private final SqsAsyncClient sqsAsyncClient;

    public SQSSenderBean(SqsAsyncClient sqsAsyncClient) {
        this.sqsAsyncClient = sqsAsyncClient;
    }

    @PostConstruct
    public void sendHelloMessage() throws Exception {
        LOG.info("hello!!!");
        CompletableFuture wat = sqsAsyncClient.getQueueUrl(GetQueueUrlRequest.builder().queueName("my-queue").build());
        GetQueueUrlResponse getQueueUrlResponse = wat.get();

        Mono.fromFuture(() -> sqsAsyncClient.sendMessage(
                SendMessageRequest.builder()
                        .queueUrl(getQueueUrlResponse.queueUrl())
                        .messageBody("new message at second " + ZonedDateTime.now().getSecond())
                        .build()
            ))
                .retryWhen(Retry.max(3))
                .repeat(5)
                .subscribe();
    }
}

If you start up the application, then use the CLI to get a message off the queue:

export AWS_SECRET_ACCESS_KEY="FAKE"
export AWS_ACCESS_KEY_ID="FAKE"
export AWS_DEFAULT_REGION=us-east-1

Q_URL=$(aws --endpoint-url http://localhost:4566 sqs get-queue-url --queue-name "my-queue" --output text)
aws --endpoint-url http://localhost:4566 sqs receive-message --queue-url "$Q_URL"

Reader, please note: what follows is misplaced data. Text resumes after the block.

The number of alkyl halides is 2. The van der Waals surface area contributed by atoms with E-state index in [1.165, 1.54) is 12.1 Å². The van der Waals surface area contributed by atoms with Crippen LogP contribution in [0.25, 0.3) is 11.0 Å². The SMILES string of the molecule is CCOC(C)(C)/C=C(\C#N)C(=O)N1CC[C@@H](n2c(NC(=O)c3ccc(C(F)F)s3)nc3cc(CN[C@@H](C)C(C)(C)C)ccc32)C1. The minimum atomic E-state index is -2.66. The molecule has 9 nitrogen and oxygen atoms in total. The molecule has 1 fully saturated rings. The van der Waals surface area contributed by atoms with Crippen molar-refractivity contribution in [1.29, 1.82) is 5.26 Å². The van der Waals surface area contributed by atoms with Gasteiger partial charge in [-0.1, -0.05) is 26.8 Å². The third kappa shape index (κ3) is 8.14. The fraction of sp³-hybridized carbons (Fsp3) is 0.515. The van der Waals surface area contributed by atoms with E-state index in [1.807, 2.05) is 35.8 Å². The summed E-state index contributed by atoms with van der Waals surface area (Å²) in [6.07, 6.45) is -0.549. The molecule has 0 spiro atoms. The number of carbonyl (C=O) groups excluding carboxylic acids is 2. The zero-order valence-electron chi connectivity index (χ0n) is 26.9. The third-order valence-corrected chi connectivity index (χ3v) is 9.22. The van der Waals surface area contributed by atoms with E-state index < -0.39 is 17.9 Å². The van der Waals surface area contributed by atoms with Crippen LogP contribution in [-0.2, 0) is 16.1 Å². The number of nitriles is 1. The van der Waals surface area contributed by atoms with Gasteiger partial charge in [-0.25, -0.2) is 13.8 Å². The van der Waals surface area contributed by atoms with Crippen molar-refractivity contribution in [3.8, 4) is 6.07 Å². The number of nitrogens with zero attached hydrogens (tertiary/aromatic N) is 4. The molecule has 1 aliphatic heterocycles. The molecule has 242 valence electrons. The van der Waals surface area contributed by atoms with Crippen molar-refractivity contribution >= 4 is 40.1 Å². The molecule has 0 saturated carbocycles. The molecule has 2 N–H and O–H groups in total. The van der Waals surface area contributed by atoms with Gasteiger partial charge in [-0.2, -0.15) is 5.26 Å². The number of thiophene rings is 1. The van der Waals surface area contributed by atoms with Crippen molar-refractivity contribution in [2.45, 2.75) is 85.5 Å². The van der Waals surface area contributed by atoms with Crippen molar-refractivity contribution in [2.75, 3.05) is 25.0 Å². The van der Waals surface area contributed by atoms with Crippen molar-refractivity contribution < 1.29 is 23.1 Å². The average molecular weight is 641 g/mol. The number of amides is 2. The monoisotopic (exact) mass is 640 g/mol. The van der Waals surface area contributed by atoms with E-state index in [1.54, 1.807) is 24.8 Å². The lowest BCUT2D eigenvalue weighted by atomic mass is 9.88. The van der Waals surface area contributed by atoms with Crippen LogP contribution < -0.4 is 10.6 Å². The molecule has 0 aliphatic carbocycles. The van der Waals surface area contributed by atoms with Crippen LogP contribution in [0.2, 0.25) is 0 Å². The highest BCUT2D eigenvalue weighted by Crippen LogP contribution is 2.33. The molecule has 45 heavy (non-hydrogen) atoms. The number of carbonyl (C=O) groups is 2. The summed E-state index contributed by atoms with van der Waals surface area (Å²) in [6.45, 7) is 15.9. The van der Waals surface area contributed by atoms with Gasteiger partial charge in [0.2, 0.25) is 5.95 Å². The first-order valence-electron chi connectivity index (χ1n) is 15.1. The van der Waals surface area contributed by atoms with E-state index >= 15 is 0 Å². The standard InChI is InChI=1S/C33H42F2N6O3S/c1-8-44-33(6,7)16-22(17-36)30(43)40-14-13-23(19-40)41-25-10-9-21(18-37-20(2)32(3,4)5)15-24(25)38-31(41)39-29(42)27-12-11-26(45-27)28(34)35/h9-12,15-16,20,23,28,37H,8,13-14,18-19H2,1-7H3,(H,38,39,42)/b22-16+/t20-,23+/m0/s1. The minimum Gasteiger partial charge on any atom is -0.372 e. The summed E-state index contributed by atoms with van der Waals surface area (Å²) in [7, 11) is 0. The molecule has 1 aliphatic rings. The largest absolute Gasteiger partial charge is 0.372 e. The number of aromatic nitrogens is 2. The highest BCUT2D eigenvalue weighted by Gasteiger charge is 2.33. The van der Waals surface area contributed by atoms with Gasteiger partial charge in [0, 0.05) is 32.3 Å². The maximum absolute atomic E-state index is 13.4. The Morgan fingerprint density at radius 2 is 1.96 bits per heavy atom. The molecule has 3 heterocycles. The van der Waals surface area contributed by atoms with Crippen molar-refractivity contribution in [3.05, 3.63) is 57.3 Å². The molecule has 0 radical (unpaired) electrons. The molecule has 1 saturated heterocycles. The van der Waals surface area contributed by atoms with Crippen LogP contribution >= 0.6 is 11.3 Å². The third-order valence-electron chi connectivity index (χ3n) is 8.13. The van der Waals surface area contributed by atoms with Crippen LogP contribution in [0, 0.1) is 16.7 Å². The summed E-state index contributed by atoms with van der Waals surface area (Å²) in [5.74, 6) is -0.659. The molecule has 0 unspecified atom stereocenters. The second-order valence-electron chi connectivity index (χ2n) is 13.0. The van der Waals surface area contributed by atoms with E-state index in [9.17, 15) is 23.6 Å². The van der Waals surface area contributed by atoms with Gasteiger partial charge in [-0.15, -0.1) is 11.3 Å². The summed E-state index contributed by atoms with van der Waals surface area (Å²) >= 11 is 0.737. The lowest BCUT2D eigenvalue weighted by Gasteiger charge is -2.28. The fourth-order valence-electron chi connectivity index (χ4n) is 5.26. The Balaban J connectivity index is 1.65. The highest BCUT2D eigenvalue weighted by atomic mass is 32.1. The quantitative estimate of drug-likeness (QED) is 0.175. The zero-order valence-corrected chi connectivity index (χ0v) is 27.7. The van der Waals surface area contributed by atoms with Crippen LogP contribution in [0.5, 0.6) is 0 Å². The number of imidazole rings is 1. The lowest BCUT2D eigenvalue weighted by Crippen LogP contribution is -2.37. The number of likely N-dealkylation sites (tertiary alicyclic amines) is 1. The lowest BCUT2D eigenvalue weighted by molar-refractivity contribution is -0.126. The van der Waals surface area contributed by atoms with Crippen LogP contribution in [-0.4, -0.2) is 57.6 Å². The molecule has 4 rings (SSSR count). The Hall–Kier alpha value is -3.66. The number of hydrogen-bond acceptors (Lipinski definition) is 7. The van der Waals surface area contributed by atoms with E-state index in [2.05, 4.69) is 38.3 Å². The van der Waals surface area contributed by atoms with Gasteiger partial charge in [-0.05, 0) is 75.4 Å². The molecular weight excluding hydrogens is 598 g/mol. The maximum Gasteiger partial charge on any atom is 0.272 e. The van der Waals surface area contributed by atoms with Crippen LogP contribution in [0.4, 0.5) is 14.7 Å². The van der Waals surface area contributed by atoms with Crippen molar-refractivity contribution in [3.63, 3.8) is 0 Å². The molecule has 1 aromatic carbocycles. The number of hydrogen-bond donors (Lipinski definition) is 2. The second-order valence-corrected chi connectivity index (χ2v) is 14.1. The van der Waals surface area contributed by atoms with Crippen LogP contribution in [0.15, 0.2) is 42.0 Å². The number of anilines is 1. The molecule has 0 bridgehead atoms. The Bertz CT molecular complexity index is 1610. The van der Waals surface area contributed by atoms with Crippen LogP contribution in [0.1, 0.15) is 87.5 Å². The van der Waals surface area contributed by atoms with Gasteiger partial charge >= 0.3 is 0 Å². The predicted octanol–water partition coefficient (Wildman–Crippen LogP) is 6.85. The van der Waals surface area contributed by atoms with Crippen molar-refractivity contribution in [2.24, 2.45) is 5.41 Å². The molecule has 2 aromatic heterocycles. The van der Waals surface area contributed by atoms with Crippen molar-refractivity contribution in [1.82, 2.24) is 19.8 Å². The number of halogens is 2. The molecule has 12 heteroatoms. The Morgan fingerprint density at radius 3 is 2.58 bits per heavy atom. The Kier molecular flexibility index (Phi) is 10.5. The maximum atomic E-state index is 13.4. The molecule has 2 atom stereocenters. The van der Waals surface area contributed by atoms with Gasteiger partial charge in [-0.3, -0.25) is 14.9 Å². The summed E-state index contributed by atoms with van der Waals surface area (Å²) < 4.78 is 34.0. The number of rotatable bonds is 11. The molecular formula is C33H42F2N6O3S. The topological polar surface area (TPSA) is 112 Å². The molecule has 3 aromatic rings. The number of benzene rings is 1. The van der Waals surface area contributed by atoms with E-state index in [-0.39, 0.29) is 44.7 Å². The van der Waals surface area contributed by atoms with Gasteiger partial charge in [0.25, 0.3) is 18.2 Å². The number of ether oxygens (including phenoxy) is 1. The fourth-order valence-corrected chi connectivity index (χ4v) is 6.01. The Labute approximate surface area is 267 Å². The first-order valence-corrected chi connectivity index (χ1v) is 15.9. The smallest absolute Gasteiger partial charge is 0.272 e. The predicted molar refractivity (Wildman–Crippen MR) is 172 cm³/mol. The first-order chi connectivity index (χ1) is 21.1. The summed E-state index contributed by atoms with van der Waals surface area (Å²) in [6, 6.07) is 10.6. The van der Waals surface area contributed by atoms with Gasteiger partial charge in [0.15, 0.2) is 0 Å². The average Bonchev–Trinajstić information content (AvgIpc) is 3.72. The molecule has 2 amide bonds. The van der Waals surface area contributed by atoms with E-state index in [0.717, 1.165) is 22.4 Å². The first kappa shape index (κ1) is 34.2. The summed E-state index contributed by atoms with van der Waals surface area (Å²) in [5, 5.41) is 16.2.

You should see something like:

{
    "Messages": [
        {
            "MessageId": "5fef529f-8787-d931-b2f6-34127ae978cd",
            "ReceiptHandle": "duytrocbgdfbfnyiqpsvnsqroimuegaigttaueclycefoxfwtlwvnykealgmvybwnckqjjgyoedzsmxulazjcyqdhaalwztyddxkssqhqycqctxhfhavmyylvpybljldflzavfghwwjdlgyvfbiprwrirappaocctdcqzilufjoobllvekbinirmt",
            "MD5OfBody": "08550418f58bc838c192dc825693e5a6",
            "Body": "new message at second 30",
            "Attributes": {
                "SenderId": "AIDAIT2UOQQY3AUEKVGXU",
                "SentTimestamp": "1600551210970",
                "ApproximateReceiveCount": "1",
                "ApproximateFirstReceiveTimestamp": "1600551215120"
            }
        }
    ]
}

And you should be good to go

Here's a book I wrote on Java. Read it for free on this site.